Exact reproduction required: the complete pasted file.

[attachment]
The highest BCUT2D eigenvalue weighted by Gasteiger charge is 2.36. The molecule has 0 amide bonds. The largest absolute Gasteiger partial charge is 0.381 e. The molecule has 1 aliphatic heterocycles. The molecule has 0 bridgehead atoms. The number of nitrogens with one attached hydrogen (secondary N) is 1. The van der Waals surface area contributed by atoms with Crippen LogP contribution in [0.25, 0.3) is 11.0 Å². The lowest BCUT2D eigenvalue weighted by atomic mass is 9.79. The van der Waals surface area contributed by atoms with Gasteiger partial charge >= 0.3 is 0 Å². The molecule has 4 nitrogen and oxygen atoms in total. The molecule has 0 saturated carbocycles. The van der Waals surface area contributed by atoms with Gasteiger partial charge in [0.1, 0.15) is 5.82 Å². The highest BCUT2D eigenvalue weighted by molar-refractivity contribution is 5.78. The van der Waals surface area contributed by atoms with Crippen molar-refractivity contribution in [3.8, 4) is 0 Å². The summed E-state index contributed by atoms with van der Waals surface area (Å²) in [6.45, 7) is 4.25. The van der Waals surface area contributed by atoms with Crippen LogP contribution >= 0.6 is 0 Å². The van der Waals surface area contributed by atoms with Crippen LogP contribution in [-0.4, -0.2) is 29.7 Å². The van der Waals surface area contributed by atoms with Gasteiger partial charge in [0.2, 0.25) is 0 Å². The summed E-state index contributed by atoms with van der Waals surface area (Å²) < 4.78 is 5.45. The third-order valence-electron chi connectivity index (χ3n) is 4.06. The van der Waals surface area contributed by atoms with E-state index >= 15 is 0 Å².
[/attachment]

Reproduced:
The highest BCUT2D eigenvalue weighted by Gasteiger charge is 2.36. The molecule has 0 amide bonds. The largest absolute Gasteiger partial charge is 0.381 e. The molecule has 1 aliphatic heterocycles. The molecule has 0 bridgehead atoms. The number of nitrogens with one attached hydrogen (secondary N) is 1. The van der Waals surface area contributed by atoms with Crippen LogP contribution in [0.25, 0.3) is 11.0 Å². The lowest BCUT2D eigenvalue weighted by atomic mass is 9.79. The van der Waals surface area contributed by atoms with Gasteiger partial charge >= 0.3 is 0 Å². The molecule has 4 nitrogen and oxygen atoms in total. The molecule has 0 saturated carbocycles. The van der Waals surface area contributed by atoms with Gasteiger partial charge in [0.1, 0.15) is 5.82 Å². The highest BCUT2D eigenvalue weighted by molar-refractivity contribution is 5.78. The van der Waals surface area contributed by atoms with Crippen molar-refractivity contribution in [3.8, 4) is 0 Å². The summed E-state index contributed by atoms with van der Waals surface area (Å²) in [6.45, 7) is 4.25. The van der Waals surface area contributed by atoms with Crippen LogP contribution >= 0.6 is 0 Å². The van der Waals surface area contributed by atoms with Crippen LogP contribution in [-0.4, -0.2) is 29.7 Å². The van der Waals surface area contributed by atoms with Gasteiger partial charge in [0.2, 0.25) is 0 Å². The summed E-state index contributed by atoms with van der Waals surface area (Å²) < 4.78 is 5.45. The third-order valence-electron chi connectivity index (χ3n) is 4.06. The van der Waals surface area contributed by atoms with E-state index >= 15 is 0 Å².